Sickbay, where Roslin's just finished her first round of "doloxan" treatment. You only have to see her face, the nausea and pain and grief, to know what we mean when we say that. "Ugh! Talk about the cure being worse than the disease," she says, trying to stay brave; he suggests bringing along a book or paperwork, next time. "It'll help keep your mind off of it, and it'll also help keep your blood pressure down." Knowing Laura, the paperwork would probably be a list of the people whose deaths rest firmly on her shoulders, or people she's planning on airlocking, or a list of other possible ways she can offer to fuck Bill Adama that will sail over his crazy old head. None of which are particularly calming. He excuses himself gruffly -- "I do have some other patients" -- and leaves her to it. As soon as she's waved him off indulgently, she rolls over onto her side, hurting everywhere at once. "Oh, Gods..."
Back in the Opera House. Roslin and Sharon chase Hera through the halls again, and down to the Great Hall, where Caprica grabs her again -- and is joined by Gaius. They are lit up, beautiful, bathed in light. They enter the Great Hall together, closing the doors behind them. Laura wakes up screaming -- across sickbay, Sharon and Hera are screaming too. A scream like something being born. Cottle shouts, as Hera screams: "You're both freaking out at the same time?" Roslin makes her way across the clinic, dragging her drip stand along with her, locking eyes with Sharon: this isn't the first time. Sharon was part of her dream, of course. But then, Laura was part of Sharon's dream, too. "We need a moment. Take this off. Get this off me, please." Cottle wants desperately to understand; he's not alone. I think this -- whatever this is, this return to Kobol and the End of Line -- is the real mystery. I think the music, even Earth, are tangential, part of, working alongside. It's just too effed up and hearkens back to too many places and memories at once; it ties the human and Cylon together with blood, it involves everybody that ever crossed that line before now, including Gaius. Before the song.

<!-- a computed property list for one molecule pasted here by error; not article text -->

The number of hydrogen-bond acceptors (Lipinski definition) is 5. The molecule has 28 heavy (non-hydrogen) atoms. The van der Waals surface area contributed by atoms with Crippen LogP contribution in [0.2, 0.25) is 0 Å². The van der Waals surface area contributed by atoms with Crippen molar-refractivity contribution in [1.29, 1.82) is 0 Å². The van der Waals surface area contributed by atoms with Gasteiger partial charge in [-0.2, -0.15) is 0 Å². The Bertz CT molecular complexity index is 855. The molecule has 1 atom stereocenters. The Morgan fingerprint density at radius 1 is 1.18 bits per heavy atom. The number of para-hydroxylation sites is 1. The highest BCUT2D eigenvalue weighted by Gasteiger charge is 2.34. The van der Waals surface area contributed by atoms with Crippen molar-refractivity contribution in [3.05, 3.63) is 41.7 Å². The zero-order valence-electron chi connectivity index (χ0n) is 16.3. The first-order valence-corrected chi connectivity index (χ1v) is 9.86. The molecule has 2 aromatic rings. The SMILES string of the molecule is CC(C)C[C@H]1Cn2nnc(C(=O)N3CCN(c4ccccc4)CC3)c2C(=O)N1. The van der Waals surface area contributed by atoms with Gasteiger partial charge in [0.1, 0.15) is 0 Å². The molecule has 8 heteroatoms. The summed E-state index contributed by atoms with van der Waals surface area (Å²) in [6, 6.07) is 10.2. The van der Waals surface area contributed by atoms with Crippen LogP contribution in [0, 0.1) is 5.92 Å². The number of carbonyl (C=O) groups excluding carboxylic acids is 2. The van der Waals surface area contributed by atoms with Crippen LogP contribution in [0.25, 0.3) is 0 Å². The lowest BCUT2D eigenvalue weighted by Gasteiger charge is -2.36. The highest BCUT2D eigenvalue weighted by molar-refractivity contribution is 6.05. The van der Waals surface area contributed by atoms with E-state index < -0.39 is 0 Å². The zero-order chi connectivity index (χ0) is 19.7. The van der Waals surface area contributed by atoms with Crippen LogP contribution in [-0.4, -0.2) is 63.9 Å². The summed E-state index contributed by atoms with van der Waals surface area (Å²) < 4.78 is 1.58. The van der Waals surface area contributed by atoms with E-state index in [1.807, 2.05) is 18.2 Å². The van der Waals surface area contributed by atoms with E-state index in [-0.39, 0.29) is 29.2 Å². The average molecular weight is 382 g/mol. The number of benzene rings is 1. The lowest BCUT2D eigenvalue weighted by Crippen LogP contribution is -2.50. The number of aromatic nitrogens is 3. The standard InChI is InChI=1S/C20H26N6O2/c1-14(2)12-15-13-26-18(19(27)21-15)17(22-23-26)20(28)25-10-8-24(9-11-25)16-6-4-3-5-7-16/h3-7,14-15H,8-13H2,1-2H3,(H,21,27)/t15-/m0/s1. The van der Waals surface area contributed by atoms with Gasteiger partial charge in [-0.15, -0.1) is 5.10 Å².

Roslin enters Caprica's cell, Athena following behind, and tells the Marines to scoot. "We'll be fine. Shut the door." Roslin looks down at Caprica, so imposing even now, and apologizes to her for the shackles. Caprica's noncommittal but wants this woman's love: who wouldn't? (Besides I guess stupid old Bill, I mean.) "Were you with us a moment ago? In the lobby of the Opera House?" Caprica looks more unsettled than any Six has a right to be: it's fairly unbalancing merely to see. "I'll take that as a yes, by the look on your face." Sharon admits she and Hera were there too; Caprica protests that it shouldn't be possible. Cylon psychology is based on projection, not shared tripped-out freak-ins. Athena's like, "I'm a commissioned officer in the Colonial Fleet married to a nine-foot-tall slampiece from Caprica, large as life and twice as natural, with whom I have a preposterous child. Six impossible things before breakfast, lady." Roslin asks Caprica straight up if she was trying to get to Hera, and Caprica just shakes her head. God and children. "I just knew that I had to protect her with my life."